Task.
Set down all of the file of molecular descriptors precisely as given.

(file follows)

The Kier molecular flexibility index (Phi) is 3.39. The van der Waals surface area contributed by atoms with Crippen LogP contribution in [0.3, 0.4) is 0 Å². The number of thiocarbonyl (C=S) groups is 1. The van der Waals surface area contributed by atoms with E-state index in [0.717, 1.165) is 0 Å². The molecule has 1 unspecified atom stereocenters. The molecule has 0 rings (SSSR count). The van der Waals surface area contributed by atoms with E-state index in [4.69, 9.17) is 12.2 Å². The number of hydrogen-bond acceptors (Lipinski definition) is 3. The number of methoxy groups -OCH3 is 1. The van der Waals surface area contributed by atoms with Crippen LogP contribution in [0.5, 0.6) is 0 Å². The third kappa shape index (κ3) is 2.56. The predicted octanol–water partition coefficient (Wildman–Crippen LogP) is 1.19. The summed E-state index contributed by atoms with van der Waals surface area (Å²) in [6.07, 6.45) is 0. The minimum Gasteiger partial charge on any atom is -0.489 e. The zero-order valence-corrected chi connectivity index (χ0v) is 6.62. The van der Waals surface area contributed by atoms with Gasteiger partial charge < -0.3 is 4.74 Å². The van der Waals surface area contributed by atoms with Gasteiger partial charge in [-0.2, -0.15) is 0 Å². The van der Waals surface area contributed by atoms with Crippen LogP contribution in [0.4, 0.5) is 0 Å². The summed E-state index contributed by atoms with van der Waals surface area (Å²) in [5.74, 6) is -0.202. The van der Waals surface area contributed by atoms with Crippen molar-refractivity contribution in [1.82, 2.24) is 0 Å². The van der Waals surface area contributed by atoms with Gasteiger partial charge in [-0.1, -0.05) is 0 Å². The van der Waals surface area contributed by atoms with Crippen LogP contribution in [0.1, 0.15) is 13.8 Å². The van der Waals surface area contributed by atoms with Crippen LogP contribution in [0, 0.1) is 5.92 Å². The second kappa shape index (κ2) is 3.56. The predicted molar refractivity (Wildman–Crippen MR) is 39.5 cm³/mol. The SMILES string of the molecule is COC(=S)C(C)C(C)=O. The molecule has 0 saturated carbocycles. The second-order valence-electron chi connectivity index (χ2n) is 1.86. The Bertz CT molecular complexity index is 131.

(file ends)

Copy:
The Kier molecular flexibility index (Phi) is 3.39. The van der Waals surface area contributed by atoms with Crippen LogP contribution in [0.3, 0.4) is 0 Å². The number of thiocarbonyl (C=S) groups is 1. The van der Waals surface area contributed by atoms with E-state index in [0.717, 1.165) is 0 Å². The molecule has 1 unspecified atom stereocenters. The molecule has 0 rings (SSSR count). The van der Waals surface area contributed by atoms with E-state index in [4.69, 9.17) is 12.2 Å². The number of hydrogen-bond acceptors (Lipinski definition) is 3. The number of methoxy groups -OCH3 is 1. The van der Waals surface area contributed by atoms with Crippen LogP contribution in [0.5, 0.6) is 0 Å². The third kappa shape index (κ3) is 2.56. The predicted octanol–water partition coefficient (Wildman–Crippen LogP) is 1.19. The summed E-state index contributed by atoms with van der Waals surface area (Å²) in [6.07, 6.45) is 0. The minimum Gasteiger partial charge on any atom is -0.489 e. The zero-order valence-corrected chi connectivity index (χ0v) is 6.62. The van der Waals surface area contributed by atoms with Gasteiger partial charge < -0.3 is 4.74 Å². The van der Waals surface area contributed by atoms with Gasteiger partial charge in [-0.2, -0.15) is 0 Å². The van der Waals surface area contributed by atoms with Crippen LogP contribution in [0.4, 0.5) is 0 Å². The summed E-state index contributed by atoms with van der Waals surface area (Å²) in [5.74, 6) is -0.202. The van der Waals surface area contributed by atoms with Crippen molar-refractivity contribution in [1.82, 2.24) is 0 Å². The van der Waals surface area contributed by atoms with Gasteiger partial charge in [-0.1, -0.05) is 0 Å². The van der Waals surface area contributed by atoms with Crippen LogP contribution in [0.1, 0.15) is 13.8 Å². The van der Waals surface area contributed by atoms with Crippen LogP contribution in [0, 0.1) is 5.92 Å². The second kappa shape index (κ2) is 3.56. The predicted molar refractivity (Wildman–Crippen MR) is 39.5 cm³/mol. The SMILES string of the molecule is COC(=S)C(C)C(C)=O. The molecule has 0 saturated carbocycles. The second-order valence-electron chi connectivity index (χ2n) is 1.86. The Bertz CT molecular complexity index is 131.